There’s one particular scene (in jail, no less), when Glover encounters a dude who is so Atlanta, people not from the city, or unfamiliar with the Atlanta that thrives below I-285, will probably have a hard time understanding what he’s saying. It’s so awesome, because as “Atlanta” as that dude is, he also embodies so much of the Black experience— in the four-to-five lines he has, it resonates on another level. Really, therein lies one of the most powerful attributes of the show. As Atlanta as the show is, mostly, it’s just authentically Black in a way that hasn’t been captured on TV as of yet, but even in all of its blackness, never is it isolating non-black folks.
It captures that weird space between adult’ing and adolescence perfectly. In one of the opening scenes of the first episode, Glover is lying in bed early in the morning, staring up at the ceiling fan with his headphones in his ears, clearly trying to think of a rhyme. It’s a subtle ode to Andre 3000’s classic verse on “Elevators” where he raps, “Now every day we looked up at the ceiling/Watching ceiling fans go ’round tryna catch that feeling off instrumentals.” But it’s not just a cool shout out to 3Stacks—it’s a set up for the entire show: An incredibly smart dude with the passion and drive to do brilliant things, hunkered down by the reality of poverty, limited access, and general indecision about how to go about getting what he knows he’s capable of having.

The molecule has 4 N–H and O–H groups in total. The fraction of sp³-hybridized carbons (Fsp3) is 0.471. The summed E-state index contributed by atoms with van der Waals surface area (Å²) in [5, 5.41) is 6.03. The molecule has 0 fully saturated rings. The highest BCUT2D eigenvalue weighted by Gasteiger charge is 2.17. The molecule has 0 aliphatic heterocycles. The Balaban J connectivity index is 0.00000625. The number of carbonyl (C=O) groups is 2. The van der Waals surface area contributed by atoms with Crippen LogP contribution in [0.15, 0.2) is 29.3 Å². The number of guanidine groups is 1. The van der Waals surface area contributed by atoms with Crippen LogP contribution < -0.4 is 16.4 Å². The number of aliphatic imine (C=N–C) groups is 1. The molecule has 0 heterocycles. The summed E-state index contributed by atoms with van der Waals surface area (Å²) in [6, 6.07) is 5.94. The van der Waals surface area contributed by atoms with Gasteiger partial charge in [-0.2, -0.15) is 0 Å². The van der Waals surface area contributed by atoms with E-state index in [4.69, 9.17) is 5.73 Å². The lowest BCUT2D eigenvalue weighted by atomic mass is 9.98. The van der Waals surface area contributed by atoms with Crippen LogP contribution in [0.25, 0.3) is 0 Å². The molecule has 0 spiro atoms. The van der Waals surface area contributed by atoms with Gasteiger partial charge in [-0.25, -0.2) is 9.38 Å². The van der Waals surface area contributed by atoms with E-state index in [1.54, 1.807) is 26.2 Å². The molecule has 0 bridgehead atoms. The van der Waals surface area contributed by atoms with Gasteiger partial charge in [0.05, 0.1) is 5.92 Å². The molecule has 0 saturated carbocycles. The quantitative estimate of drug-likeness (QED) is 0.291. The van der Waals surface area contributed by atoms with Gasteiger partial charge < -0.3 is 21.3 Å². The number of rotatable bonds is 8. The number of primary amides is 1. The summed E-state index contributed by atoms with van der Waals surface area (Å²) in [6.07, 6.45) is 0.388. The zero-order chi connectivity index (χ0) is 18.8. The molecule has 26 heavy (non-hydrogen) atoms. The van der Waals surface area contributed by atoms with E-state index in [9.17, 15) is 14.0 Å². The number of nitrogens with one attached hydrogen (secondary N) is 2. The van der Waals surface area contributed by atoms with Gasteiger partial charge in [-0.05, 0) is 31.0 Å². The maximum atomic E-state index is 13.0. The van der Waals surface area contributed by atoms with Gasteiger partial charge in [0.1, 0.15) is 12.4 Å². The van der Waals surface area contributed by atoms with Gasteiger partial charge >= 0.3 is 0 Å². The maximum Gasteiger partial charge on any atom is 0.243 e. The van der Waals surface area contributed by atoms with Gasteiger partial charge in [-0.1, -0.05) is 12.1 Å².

If you’re post-college poor, if you’re struggling to find yourself, if you’re one misstep away from making a bad decision that could alter your life forever, but also one promising step away from making a good decision that could also change your life forever, you’ll get Atlanta. Glover plays Earnest “Earn” Marks, father to a young daughter, ex-boyfriend to a woman (Zan, played byZazie Beetz) who loves him but is tired of his inability to make a decision she feels is worthy of her and their infant daughter, son to parents who are exasperated by his mooching, and cousin to a man (Alfred “Paper Boi” Miles played brilliantly by Brian Tyree Henry) who reluctantly acknowledges his passion and brilliance but doesn’t understand why he can’t just make a solid decision about his life’s direction.